Economics Terms A-Z
Well, capital is a catch-all term that refers to a person’s assets, which means something useful a person has which can create wealth - and it can be extremely broad and be interpreted in many ways. On the face of it, capital is one of if not the most important thing in an economic system. The financing and investing of capital helps to define if and how the economy grows and also how people experience their returns on investment. To this end, capital is a good measurement of wealth, and also a means of creating wealth through the investment of capital.
The term capital has also been used and judged differently in different economic theories - compare, for example, the usage of capital in human development theory to that of Marxian economics; they are barely comparable, in fact.
Types of capital
Capital is most obviously money, specifically money used to buy other goods which are then solved for a profit. An example of this would be the money that a business uses to buy its products, such as a retail business buying its clothes.
These are things which are used to make goods or services, and as such can be a variety of goods. For example, tools would be a capital good to a handyman; oil rigs would be a capital good for an oil company; wind turbines would be a capital good for an energy company.
Natural capital/ecological capital
Didn’t think the world had capital? Think again. Natural capital is natural resources, such as air, water, and organisms. This type of capital is arguably the most important, as it includes things like clean drinking water and fertile soil which the world gives us for free but makes civilisation - and life in general - possible. The existence of these is dependent on a healthy ecosystem, making the fight against climate change and environmental destruction all the more crucial.
Something a little more abstract, social capital includes intangible things like the relationships between people, cultural heritage, and identity. However, it also refers to more tangible things, such as shared public spaces.
A controversial one as it is sometimes regarded as little more than an extension of human capital, this could include the learning materials which make education possible. It is often used to refer to guidance which restricts the actions of people, and is therefore linked to social capital, in that guidance often turns into societal norms.
Also related to the above two groups, human capital is perhaps the most self-explanatory of these terms. You’re human capital, and so is this writer, because our knowledge enables us to perform labour and therefore helps the business - and the economy - grow. Without human capital, none of the rest of this list would exist.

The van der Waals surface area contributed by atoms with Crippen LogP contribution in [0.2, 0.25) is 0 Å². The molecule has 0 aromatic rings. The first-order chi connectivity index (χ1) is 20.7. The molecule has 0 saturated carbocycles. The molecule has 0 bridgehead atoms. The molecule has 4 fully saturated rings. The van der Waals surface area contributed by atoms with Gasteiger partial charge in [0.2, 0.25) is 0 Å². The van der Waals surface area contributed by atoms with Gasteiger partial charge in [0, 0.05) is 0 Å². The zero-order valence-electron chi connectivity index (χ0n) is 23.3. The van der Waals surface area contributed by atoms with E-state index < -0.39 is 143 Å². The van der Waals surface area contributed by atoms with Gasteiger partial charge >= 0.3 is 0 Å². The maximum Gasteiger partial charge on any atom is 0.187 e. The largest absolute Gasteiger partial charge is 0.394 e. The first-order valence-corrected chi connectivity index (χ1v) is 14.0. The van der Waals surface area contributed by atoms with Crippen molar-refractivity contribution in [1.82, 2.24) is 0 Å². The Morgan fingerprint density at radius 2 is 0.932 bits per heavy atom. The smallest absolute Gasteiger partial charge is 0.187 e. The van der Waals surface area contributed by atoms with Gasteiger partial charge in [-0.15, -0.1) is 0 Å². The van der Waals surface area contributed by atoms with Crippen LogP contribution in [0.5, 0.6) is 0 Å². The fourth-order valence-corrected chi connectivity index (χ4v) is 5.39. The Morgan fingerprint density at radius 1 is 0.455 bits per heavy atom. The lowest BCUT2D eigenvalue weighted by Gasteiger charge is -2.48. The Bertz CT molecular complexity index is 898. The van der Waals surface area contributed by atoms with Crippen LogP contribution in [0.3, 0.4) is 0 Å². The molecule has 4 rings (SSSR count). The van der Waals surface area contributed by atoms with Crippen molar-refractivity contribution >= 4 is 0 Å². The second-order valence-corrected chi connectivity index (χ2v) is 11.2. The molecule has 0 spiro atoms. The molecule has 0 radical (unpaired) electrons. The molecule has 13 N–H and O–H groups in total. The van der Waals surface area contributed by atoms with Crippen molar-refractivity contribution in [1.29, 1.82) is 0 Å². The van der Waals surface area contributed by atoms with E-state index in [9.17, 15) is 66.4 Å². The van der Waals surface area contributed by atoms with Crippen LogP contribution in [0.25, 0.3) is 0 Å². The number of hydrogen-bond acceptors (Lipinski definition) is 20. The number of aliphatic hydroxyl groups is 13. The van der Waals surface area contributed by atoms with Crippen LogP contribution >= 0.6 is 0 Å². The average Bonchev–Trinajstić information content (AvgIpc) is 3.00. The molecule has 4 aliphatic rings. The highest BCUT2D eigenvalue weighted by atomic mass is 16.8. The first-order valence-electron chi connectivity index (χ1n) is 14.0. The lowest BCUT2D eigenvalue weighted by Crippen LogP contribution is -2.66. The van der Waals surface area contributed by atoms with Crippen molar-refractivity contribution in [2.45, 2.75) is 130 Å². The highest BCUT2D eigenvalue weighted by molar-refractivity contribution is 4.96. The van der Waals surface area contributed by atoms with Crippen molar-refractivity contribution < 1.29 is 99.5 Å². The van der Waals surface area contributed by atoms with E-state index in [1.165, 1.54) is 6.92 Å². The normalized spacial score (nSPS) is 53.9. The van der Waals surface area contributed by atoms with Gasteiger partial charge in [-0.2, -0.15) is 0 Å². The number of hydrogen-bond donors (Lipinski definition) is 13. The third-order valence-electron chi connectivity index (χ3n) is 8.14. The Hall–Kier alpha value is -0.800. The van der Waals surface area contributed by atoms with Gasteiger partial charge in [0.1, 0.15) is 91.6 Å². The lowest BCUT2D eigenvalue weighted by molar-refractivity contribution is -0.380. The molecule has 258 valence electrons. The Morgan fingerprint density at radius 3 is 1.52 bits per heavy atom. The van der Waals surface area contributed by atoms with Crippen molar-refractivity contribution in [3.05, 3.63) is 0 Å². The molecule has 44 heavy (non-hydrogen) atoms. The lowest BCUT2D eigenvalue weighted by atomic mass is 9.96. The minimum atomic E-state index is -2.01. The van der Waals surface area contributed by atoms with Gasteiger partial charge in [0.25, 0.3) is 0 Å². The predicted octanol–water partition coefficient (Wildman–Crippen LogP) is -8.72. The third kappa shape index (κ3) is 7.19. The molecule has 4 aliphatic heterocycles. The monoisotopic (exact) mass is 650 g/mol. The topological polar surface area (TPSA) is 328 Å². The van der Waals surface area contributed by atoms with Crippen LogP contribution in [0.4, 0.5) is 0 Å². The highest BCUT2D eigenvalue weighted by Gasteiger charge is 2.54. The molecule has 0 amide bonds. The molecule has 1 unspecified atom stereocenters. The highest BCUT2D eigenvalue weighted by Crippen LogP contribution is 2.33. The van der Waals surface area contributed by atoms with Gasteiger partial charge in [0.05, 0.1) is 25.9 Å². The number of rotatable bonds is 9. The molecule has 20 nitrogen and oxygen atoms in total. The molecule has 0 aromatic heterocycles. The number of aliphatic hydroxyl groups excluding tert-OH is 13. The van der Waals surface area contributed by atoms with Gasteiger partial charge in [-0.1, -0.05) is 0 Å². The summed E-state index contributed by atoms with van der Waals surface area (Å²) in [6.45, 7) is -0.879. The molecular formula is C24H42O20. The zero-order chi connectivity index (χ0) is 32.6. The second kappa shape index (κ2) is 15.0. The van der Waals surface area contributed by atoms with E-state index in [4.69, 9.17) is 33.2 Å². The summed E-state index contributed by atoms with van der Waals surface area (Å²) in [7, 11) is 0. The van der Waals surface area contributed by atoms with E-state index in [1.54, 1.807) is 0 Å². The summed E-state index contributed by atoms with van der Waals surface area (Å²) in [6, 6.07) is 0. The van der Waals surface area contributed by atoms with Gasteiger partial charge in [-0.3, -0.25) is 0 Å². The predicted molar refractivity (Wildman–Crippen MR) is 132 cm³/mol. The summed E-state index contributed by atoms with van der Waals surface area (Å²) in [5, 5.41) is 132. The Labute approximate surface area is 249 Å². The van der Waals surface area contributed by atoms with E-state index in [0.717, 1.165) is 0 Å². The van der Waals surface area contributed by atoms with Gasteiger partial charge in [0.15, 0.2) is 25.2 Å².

An extremely wide-ranging type of capital that includes all government-owned assets. This covers things like roads and railways (assuming they are publicly owned) as well as education, hospitals, emergency services, and systems such as utilities and sewage. It can be both a government outlay and infrastructure itself.
This generally refers to an intangible idea of how much a business can be valued at. It includes the people who work there, the relationships between them, and the actual infrastructure of the building itself. It can also refer to the passing of knowledge between members of the same company. Due to its being intangible and therefore difficult to measure, it can be hard to take into account when judging how much a business is worth; however, in the knowledge economy and Information Age, it is arguably very important.
There are several related forms of capital that businesses may have. These include debt capital, when a business assumes debt; equity capital, which often refers to shares and investors; working capital, meaning the business’s assets and its accounts payable; and trading capital, which is used to buy and sell securities.
Theories of capital
Capital is one of the three main factors of production in classical, along with land and labour. Other things which contribute to an economy’s production are referred to as intangibles, and have since been redefined as capital, such as knowledge, now seen as capital in and of itself, or management, which could now be subsumed under social capital.
In Marxian economics, capital refers to three things: constant capital (capital goods), variable capital, meaning the input of labour, and fictitious capital, which includes stocks, bonds, securities, and the like.
Human development theory
This theory holds that social, individual, and instructional are the three most relevant areas which define human capital. This idea has also been carried over to ecological, welfare and green economics, which use more intangible, abstract ideas of capital, rather than referring to more tangible objects such as work tools.
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